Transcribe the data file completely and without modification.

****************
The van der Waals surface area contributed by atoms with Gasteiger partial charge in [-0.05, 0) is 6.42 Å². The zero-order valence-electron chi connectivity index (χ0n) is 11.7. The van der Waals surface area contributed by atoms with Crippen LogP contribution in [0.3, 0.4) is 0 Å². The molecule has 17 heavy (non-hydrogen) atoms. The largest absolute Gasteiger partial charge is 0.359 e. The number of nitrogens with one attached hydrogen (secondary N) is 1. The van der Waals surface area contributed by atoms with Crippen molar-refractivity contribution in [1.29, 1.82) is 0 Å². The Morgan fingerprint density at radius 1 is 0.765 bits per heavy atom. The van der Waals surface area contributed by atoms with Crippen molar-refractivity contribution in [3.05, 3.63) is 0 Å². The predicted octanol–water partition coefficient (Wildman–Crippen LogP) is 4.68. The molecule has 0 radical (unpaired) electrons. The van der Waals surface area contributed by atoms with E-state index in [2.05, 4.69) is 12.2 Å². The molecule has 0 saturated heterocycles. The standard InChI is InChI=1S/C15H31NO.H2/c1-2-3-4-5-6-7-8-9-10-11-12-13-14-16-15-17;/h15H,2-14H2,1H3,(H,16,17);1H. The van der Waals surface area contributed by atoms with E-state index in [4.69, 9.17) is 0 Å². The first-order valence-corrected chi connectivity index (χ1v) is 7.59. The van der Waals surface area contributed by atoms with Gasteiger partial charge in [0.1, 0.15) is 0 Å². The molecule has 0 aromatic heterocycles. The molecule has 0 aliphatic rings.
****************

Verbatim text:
The van der Waals surface area contributed by atoms with Gasteiger partial charge in [-0.05, 0) is 6.42 Å². The zero-order valence-electron chi connectivity index (χ0n) is 11.7. The van der Waals surface area contributed by atoms with Crippen LogP contribution in [0.3, 0.4) is 0 Å². The molecule has 17 heavy (non-hydrogen) atoms. The largest absolute Gasteiger partial charge is 0.359 e. The number of nitrogens with one attached hydrogen (secondary N) is 1. The van der Waals surface area contributed by atoms with Crippen molar-refractivity contribution in [1.29, 1.82) is 0 Å². The Morgan fingerprint density at radius 1 is 0.765 bits per heavy atom. The van der Waals surface area contributed by atoms with Crippen molar-refractivity contribution in [3.05, 3.63) is 0 Å². The predicted octanol–water partition coefficient (Wildman–Crippen LogP) is 4.68. The molecule has 0 radical (unpaired) electrons. The van der Waals surface area contributed by atoms with E-state index in [2.05, 4.69) is 12.2 Å². The molecule has 0 saturated heterocycles. The standard InChI is InChI=1S/C15H31NO.H2/c1-2-3-4-5-6-7-8-9-10-11-12-13-14-16-15-17;/h15H,2-14H2,1H3,(H,16,17);1H. The van der Waals surface area contributed by atoms with E-state index in [4.69, 9.17) is 0 Å². The first-order valence-corrected chi connectivity index (χ1v) is 7.59. The van der Waals surface area contributed by atoms with Gasteiger partial charge in [0.1, 0.15) is 0 Å². The molecule has 0 aromatic heterocycles. The molecule has 0 aliphatic rings.